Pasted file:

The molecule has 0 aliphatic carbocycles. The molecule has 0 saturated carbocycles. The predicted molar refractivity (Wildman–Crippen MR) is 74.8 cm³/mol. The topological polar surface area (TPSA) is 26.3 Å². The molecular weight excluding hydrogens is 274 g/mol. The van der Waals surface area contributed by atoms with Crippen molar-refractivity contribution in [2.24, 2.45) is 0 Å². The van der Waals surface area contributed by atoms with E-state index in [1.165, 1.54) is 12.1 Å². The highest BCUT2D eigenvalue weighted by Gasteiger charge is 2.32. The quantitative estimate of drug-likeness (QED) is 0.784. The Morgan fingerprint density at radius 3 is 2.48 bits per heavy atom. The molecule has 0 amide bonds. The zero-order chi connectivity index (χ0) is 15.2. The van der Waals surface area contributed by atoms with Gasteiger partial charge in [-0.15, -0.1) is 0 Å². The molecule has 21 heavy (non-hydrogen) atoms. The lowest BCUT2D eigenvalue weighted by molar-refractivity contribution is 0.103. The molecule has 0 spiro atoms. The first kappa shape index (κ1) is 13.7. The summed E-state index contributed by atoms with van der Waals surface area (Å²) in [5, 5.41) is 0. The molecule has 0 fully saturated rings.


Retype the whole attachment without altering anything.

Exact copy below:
The molecule has 0 aliphatic carbocycles. The molecule has 0 saturated carbocycles. The predicted molar refractivity (Wildman–Crippen MR) is 74.8 cm³/mol. The topological polar surface area (TPSA) is 26.3 Å². The molecular weight excluding hydrogens is 274 g/mol. The van der Waals surface area contributed by atoms with Crippen molar-refractivity contribution in [2.24, 2.45) is 0 Å². The van der Waals surface area contributed by atoms with E-state index in [1.165, 1.54) is 12.1 Å². The highest BCUT2D eigenvalue weighted by Gasteiger charge is 2.32. The quantitative estimate of drug-likeness (QED) is 0.784. The Morgan fingerprint density at radius 3 is 2.48 bits per heavy atom. The molecule has 0 amide bonds. The zero-order chi connectivity index (χ0) is 15.2. The van der Waals surface area contributed by atoms with Gasteiger partial charge in [-0.15, -0.1) is 0 Å². The molecule has 21 heavy (non-hydrogen) atoms. The lowest BCUT2D eigenvalue weighted by molar-refractivity contribution is 0.103. The molecule has 0 spiro atoms. The first kappa shape index (κ1) is 13.7. The summed E-state index contributed by atoms with van der Waals surface area (Å²) in [5, 5.41) is 0. The molecule has 0 fully saturated rings.